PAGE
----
Is there any doubt left that Citizens United was a watershed event in American politics? We’re three elections into this brave new world and from my vantage point, it looks like the culture has really taken hold.
Sure, we’ve had dark money in Michigan politics for years. But the domination of campaigns by independent spenders over candidates was never this complete.
Terri Land vs. Gary Peters? Outside spenders have carried the day.
Rick Snyder vs. Mark Schauer? It’s closer, but outsider spenders have a bigger footprint than the candidates in that one too.
Unfortunately, the most visible part of the campaigns for most of us is television advertising.
But don’t think you’ll be able to learn what happened by looking at the official record that’s compiled by the Bureau of Elections for the State of Michigan.
Here’s what my most recent data from the Campaign Media Analysis Group show for broadcast advertising about state candidates, through October 26th:
Attorney General campaign:
Team Totten - Michigan Democratic State Central Committee: $106,000; Mark Totten: $436,000
Team Schuette - Michigan Advocacy Trust: $1,114,000; Bill Schuette: $580,000.
Team Schauer - Democratic Governors Association: $8,686,000; NEA Advocacy Fund: $44,000; Mark Schauer: $2,506,000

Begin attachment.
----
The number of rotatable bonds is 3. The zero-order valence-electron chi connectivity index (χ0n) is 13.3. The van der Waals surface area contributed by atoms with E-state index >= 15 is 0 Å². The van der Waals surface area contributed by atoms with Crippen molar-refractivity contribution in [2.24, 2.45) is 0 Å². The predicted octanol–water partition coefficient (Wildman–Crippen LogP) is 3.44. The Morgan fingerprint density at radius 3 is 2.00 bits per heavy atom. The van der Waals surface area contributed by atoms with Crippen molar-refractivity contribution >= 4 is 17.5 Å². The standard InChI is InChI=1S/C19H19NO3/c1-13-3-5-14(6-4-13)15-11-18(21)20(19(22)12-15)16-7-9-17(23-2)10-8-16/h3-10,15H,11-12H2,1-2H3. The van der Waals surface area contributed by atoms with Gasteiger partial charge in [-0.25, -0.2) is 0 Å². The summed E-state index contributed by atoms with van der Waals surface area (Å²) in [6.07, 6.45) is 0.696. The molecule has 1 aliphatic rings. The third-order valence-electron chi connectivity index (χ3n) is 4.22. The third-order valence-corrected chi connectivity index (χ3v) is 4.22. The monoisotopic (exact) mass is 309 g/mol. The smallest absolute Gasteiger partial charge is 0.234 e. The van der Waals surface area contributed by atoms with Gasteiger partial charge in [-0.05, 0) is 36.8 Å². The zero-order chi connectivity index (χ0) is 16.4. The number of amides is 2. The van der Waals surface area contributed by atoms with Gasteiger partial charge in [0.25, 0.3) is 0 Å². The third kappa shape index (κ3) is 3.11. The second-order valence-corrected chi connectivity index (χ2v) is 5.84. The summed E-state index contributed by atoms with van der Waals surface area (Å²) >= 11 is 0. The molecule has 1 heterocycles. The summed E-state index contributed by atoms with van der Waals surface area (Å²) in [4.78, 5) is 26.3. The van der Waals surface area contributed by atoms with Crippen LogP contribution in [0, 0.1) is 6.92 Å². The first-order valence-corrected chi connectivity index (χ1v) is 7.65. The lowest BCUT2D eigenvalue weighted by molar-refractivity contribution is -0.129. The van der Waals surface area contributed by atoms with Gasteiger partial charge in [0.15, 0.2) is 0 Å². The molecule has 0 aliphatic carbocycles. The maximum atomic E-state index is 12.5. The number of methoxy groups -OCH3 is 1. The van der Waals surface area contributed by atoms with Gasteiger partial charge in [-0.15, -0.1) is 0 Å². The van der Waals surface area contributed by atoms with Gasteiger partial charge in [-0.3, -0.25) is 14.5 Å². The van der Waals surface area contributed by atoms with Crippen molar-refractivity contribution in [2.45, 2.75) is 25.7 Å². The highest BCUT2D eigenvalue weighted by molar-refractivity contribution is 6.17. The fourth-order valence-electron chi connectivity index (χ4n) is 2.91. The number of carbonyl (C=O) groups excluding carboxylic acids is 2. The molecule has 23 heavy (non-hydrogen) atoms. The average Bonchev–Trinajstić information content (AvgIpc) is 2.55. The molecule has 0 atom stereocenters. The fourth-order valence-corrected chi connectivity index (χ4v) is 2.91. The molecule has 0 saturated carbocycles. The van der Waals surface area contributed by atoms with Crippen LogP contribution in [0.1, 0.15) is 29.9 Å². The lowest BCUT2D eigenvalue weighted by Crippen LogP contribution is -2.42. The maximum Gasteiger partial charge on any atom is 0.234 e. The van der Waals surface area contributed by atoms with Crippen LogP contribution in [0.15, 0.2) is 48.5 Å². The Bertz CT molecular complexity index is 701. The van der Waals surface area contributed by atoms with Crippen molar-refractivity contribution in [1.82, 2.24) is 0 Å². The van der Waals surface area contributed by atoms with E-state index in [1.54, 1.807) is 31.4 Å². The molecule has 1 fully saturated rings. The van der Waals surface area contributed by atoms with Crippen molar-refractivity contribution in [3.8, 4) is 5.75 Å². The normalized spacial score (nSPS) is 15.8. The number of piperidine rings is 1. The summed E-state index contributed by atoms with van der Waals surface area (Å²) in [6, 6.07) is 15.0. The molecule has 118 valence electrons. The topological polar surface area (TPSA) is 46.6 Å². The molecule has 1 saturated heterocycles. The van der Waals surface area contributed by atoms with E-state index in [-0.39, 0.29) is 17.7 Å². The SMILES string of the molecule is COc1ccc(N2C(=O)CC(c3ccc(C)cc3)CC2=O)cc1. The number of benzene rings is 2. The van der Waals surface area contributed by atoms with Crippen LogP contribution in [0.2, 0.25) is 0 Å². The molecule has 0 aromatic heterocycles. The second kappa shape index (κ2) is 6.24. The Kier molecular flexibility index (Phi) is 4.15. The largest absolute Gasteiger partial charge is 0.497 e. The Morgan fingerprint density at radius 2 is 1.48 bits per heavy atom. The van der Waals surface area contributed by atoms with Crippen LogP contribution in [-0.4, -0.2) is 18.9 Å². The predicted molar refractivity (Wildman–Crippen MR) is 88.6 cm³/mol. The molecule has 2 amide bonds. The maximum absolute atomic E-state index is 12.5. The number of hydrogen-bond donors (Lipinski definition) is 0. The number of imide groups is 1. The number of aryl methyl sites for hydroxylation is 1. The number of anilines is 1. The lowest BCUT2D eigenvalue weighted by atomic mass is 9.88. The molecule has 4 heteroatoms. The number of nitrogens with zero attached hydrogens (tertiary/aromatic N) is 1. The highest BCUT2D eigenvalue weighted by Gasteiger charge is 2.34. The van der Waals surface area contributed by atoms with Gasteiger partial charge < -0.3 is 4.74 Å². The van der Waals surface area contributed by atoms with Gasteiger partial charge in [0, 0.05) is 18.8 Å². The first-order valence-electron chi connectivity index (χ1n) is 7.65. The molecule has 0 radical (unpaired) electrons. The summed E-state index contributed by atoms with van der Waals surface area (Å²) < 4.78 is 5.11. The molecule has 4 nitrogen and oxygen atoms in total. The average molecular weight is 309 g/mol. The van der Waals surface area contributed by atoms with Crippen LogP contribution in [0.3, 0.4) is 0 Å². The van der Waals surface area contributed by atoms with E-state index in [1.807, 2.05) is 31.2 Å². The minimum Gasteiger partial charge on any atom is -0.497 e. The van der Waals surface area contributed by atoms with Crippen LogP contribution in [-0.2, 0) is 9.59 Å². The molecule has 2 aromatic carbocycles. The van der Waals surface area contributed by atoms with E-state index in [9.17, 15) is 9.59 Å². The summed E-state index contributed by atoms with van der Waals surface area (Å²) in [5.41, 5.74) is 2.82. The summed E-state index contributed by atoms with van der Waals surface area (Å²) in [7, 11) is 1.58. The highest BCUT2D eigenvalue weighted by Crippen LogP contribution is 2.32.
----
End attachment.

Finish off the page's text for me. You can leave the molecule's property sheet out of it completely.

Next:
Team Snyder - Republican Governors Association: $6,450,000; Michigan Republican Party: $765,000; Independence USA PAC: $1,292,000; Rick Snyder: $7,207,000
Supreme Court campaign:
Democratic nominees - Richard Bernstein: $612,000
Republican nominees - Michigan Republican Party: $2,264,000; Center for Individual Freedom: $94,000; Brian Zahra and David Viviano: $269,000
In the end, the state will have a full accounting of the candidates’ receipts and expenditures, and no record whatever about who put the money for the ads in the other committees.
In reality, it’s not quite that dire. Independence USA is a federal super PAC that gets all its money from Michael Bloomberg and reports to the Federal Election Commission. The NEA must report any contribution over $5,000 to the U.S. Department of Labor. The RGA and the DGA report their receipts and expenditures to the IRS – but the accounting for Michigan is intertwined with all the rest of the states.
We can see some things clearly, some things less clearly and some things not at all.
Why does it matter? Because people and interest groups don’t write five-, six- and seven-figure checks for selfless reasons. Big political spenders are looking for considerations. Transparency is how we recognize when those considerations are ethical violations. Transparency is our inoculation against corruption.
Contemporary political campaigns are more than a little frustrating. It feels like the meddlesome wealthy in Houston, San Francisco and Manhattan have a lot more say about who will represent us than we do - even though they probably couldn’t pick their candidate out of a police lineup. I guess that’s the way the Roberts court wants it to be.
Tuesday, the campaign ends and the game changes. Rich or poor, young or old, brown or white, we are equal in the voting booth. We all have the same say about who will represent us.
If we’re very lucky we’ll elect public officials with the wisdom and courage to serve our common good.